Thursday, April 27, 2017

Itching for an excuse to be violent

There are two articles of interest from the May 1 edition of The Washington Spectator.

The first is Guns, Extremism, and the Threats of Escalation by Rick Perlstein. He talks about the recent Battle in Berkeley where those for the nasty guy clashed with those against. The demonstrations started peacefully, then turned violent. Some try to claim it was hard to tell who threw the first punch. Others say it was clearly someone in the Alt-Right movement.

Perlstein’s larger point is there are those in the Alt-Right (euphemism for militantly conservative) movement itching for an excuse to be violent, to take out those who oppose them their Dear Leader. As part of their excuse is the belief they are merely fighting back in self defense – though more accurately in defense of their rank in society. Along the way Perlstein wrote:
Students of fascism will recognize the fantastical confusion of tropes: the enemy as a terrifying horde, raising the stakes ruthlessly beyond all civil bounds; but also the enemy as pitiful (“glass jawed”) weaklings—sometimes both within the same utterance. Such language is how students of fascism know that they are in its presence.

The second article is Letter from Mexico by Belén Fernández (not online yet). She explains why the immigration policy is the way it is (at least prior to the nasty guy) and has been that way since the last reform 30 years ago. Her summary is short:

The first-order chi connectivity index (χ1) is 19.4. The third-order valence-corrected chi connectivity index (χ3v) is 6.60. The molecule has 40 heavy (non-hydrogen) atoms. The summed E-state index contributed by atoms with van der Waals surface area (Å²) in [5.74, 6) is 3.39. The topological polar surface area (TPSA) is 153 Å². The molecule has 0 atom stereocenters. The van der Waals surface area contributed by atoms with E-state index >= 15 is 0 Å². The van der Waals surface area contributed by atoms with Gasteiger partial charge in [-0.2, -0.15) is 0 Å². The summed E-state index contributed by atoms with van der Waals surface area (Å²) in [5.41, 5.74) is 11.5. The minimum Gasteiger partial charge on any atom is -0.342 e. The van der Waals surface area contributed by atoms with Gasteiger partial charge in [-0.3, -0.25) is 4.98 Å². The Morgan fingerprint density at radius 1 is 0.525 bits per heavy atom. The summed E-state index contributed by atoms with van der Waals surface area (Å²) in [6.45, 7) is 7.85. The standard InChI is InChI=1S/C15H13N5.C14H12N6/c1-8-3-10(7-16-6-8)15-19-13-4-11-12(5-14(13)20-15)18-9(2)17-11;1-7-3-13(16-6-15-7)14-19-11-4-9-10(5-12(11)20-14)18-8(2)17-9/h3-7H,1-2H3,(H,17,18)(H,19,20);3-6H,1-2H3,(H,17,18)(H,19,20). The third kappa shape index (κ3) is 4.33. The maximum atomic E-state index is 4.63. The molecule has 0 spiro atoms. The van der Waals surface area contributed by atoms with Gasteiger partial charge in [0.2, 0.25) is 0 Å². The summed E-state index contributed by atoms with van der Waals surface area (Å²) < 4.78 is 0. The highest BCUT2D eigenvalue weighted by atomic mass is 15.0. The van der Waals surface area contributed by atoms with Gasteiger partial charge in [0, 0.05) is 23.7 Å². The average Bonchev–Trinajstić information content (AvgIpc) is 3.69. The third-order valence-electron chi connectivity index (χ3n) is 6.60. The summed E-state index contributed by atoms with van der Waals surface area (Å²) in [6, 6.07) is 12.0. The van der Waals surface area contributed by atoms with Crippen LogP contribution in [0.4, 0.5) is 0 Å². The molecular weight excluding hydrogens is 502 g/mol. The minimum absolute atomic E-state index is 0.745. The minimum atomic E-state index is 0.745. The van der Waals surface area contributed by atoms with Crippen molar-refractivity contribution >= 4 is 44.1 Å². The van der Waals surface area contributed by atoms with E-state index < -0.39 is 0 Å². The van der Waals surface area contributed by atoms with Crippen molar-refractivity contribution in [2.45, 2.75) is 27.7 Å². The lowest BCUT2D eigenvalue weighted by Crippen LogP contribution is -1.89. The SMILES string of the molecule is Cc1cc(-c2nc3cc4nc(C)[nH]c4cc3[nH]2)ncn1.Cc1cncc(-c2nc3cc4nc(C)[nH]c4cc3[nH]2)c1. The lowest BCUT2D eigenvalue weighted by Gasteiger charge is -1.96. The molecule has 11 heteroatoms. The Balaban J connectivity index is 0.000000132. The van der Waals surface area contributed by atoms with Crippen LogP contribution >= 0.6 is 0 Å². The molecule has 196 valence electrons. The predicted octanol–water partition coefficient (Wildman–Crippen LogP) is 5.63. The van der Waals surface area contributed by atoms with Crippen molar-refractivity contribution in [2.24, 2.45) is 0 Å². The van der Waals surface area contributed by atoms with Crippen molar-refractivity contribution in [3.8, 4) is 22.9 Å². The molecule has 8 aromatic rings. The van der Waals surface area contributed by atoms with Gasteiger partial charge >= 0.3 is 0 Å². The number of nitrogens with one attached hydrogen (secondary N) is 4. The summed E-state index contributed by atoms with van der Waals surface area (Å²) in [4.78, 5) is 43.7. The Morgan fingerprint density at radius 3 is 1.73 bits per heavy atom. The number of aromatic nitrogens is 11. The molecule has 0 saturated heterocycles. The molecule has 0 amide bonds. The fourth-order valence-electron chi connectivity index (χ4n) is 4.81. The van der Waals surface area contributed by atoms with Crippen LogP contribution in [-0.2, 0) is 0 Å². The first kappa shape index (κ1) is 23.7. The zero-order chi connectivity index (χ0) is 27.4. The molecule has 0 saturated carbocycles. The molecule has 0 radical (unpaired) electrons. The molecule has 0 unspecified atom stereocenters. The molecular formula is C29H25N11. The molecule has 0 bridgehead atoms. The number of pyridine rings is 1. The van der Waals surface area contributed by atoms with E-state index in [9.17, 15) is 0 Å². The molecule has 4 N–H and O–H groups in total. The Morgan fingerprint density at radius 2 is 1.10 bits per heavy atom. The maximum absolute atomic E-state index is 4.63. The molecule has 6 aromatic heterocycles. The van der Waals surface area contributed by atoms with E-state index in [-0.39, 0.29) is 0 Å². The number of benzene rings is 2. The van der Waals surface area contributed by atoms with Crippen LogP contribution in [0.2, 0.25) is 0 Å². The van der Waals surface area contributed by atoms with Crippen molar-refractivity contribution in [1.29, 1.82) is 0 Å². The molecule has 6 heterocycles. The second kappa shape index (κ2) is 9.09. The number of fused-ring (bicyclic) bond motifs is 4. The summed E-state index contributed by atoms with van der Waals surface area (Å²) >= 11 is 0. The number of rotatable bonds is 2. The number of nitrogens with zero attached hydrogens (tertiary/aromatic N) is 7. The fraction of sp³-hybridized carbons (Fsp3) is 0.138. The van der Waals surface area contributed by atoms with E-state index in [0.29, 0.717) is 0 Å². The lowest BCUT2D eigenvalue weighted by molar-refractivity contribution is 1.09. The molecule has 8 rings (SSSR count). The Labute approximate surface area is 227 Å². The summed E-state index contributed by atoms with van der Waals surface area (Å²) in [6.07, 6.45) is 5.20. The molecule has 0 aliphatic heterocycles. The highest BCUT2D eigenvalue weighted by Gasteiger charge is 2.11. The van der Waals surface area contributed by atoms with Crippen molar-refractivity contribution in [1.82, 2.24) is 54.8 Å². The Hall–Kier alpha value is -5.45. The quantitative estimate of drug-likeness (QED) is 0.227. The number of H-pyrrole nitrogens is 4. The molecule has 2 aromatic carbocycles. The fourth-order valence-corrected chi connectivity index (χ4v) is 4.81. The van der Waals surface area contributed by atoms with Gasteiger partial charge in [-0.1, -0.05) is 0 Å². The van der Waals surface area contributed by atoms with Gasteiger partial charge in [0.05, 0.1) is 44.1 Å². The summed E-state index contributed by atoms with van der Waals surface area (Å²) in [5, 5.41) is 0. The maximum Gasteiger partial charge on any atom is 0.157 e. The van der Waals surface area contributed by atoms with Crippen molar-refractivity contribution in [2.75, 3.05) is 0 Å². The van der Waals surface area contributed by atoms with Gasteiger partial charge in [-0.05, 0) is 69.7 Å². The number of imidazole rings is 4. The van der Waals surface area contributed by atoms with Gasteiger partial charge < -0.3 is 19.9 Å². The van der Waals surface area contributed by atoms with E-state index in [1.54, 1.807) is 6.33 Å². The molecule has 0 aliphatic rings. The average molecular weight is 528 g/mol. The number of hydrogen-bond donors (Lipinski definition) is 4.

The point of a punitive immigration policy has never been to put a stop to undocumented immigration in the first place, but rather to perpetuate its lucrative exploitability.
It worked like this:

* NAFTA eliminated the livelihoods of millions of Mexican farmers when subsidized American farm products flooded the Mexican market. The workers fled north.

* Because they are seen as inferior humans they are paid less. They produce wealth for the employers but keep less of it for themselves. That wage difference is a subsidy for the employers.

* These employers take no responsibility, pay none of the social costs, for the communities the workers came from or live in.

* Branding the workers as “illegal” means they are always deportable. That keeps the workers from demanding too many rights or a decent wage. Americans in the area are also kept in submission by the presence of folks willing to work for less.

* The migrant worker provides a convenient scapegoat for gov’t misdeed and general societal discontent.

The nasty guy is trying to upend this logic, but doing so only through white supremacy, not business. That implies he probably won’t succeed, but those who aren’t deported are in a more precarious position and thus more exploitable.

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